The Orioles’ offensive motto this season, according to rookie outfielder Austin Hays, is to have one another’s backs.
Through the first three games of their series with the Miami Marlins, the Orioles’ lineup has been united only in struggling to score. After being shut out in the series opener Tuesday in what was Miami’s first game in nine days after a spate of positive coronavirus tests, the Orioles waited to put a run on the board until the sixth inning of the second game of Wednesday’s doubleheader, in which both games played lasted only seven innings.
The Marlins were without their top three starters and all but four members of their original bullpen because of the positive tests, but a pitching staff pieced together with call-ups from their alternate site, waiver claims, trade acquisitions and the players who avoided the virus managed to keep the Orioles scoreless through the first 21 innings of the series, leading to three victories.
“I don’t know if we’re trying too hard or we’re — I’m not sure what it is, to be honest with you,” Hyde said. “It’s one of those little funks that we’ve gone through.
“I can’t really put my finger on it. We’re not driving the baseball. I think guys are trying to do too much and maybe carrying too big of a load instead of just trying to get the next guy up, try to win every pitch.”
The Orioles have been without their hottest hitter, third baseman Rio Ruiz, as he deals with a shoulder issue. Shortstop José Iglesias, battling a sore left quad, was back in the lineup for both games of the doubleheader, but he didn’t take the field and filled Baltimore’s designated hitter slot.
“They’re a big part of our club and a big part of our defense on the left side,” Hyde said. “Rio’s been on such a good start offensively. He’s been a run producer for us, and then Iggy not being healthy for a few days, nice to get him back out there today, but yeah, that’s a loss. Hopefully, both those guys will be healthy soon and you’ll see them out there regularly.”
Iglesias said he was pain-free throughout the doubleheader, meaning he soon will be able to return to shortstop. In the meantime, that position has mostly been manned by Andrew Velazquez, one of several Orioles slumping offensively early in the season.
Velazquez, Chris Davis and Cedric Mullins have one hit each in a combined 48 at-bats. Hyde noted between games that Davis’ timing has seemed to be off since he returned from a sinus issue that caused him to miss two games.
With the Orioles needing to trim their roster to 28 players by Thursday, they optioned outfielder DJ Stewart, hitless in his 14 at-bats, to their Bowie alternate site after the doubleheader, clearing at least one struggling bat from their roster.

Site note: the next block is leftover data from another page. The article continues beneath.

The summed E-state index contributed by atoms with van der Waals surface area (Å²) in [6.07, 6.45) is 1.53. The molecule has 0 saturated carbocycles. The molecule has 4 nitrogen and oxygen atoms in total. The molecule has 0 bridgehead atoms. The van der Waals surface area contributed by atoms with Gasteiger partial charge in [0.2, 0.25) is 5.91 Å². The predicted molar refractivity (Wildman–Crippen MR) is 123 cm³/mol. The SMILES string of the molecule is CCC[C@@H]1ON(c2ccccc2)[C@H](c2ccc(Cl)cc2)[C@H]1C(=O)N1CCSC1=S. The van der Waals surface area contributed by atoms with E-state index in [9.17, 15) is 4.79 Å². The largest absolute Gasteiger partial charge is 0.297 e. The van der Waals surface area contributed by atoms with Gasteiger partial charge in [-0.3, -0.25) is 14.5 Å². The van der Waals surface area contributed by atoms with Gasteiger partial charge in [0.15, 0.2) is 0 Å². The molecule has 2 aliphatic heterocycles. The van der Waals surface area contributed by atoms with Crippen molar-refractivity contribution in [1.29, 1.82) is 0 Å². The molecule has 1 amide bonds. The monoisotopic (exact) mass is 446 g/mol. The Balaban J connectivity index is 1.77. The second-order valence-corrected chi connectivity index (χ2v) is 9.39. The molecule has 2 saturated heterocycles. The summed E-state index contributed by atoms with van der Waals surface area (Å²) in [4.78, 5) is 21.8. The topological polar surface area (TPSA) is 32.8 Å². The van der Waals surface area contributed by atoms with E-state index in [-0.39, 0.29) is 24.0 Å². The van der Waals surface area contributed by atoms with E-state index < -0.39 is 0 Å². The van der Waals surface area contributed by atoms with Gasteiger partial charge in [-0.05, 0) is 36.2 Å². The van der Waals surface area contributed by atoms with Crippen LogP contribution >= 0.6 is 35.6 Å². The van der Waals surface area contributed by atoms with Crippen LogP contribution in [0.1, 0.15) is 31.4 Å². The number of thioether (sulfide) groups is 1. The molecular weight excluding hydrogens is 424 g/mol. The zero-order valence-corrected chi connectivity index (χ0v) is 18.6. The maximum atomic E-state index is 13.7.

Hays, who starred in a September cameo, is scuffling as well, hitting .158 with no extra-base hits, but he has three of the Orioles’ 10 hits in the series and drove in their only run with a grounder that ricocheted off two Marlins infielders.
“That’s kind of our team motto this year, to have each other’s back and to continue to pick each other up,” Hays said after Tuesday’s loss. “Just continue to spray really productive and good at-bats all across the board. If you can continue to do that, continue to get guys on base, put pressure on the defense and make the pitcher work, we can continue to produce runs.”
Hays said “continue” because before this series, the Orioles had scored at least five runs in four straight games and six of their past seven, sweeping a Tampa Bay Rays team that deployed well-regarded starters Blake Snell and Tyler Glasnow. But they’ve been shut down by Pablo Lopez, Elieser Hernández and the Marlins’ rebuilt bullpen.
“I think our offense will come around,” Hyde said. “I don’t think we’re going to be going one run in three games continuously. We have proven that we can score runs and that we have swung the bat against really good pitchers. This series, for whatever reason, we’re not driving the baseball, we’re not grinding out at-bats like the way that we did against the teams that we’ve played before. We just need to get back to that mentality.”
Missing Ruiz, who leads the Orioles in home runs, RBIs and slugging percentage, and dealing with a limited Iglesias certainly is doing them no favors. Ruiz, Iglesias, Hanser Alberto and Renato Núñez are the only Orioles with at least 10 at-bats who have posted an OPS higher than .800.
Their most major league-ready position player prospect, Ryan Mountcastle, is training at the team’s secondary site in Bowie. Last year’s International League MVP is still waiting for a call-up that likely already would’ve come had the schedule gone off as planned in March.
Meanwhile, the Orioles are one loss away from getting swept in four games by a team whose roster is made up of players who spent the last week on other rosters or quarantining in a hotel.
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“They’ve come out with energy, and we haven’t scored any runs, so it looks like we’re not playing with a ton of energy,” Hyde said. “When you don’t have base runners, when you don’t have traffic for yourself, it can feel a little dead at times, and that’s not how we’ve been playing up until this series, so hopefully, we can get back to that.”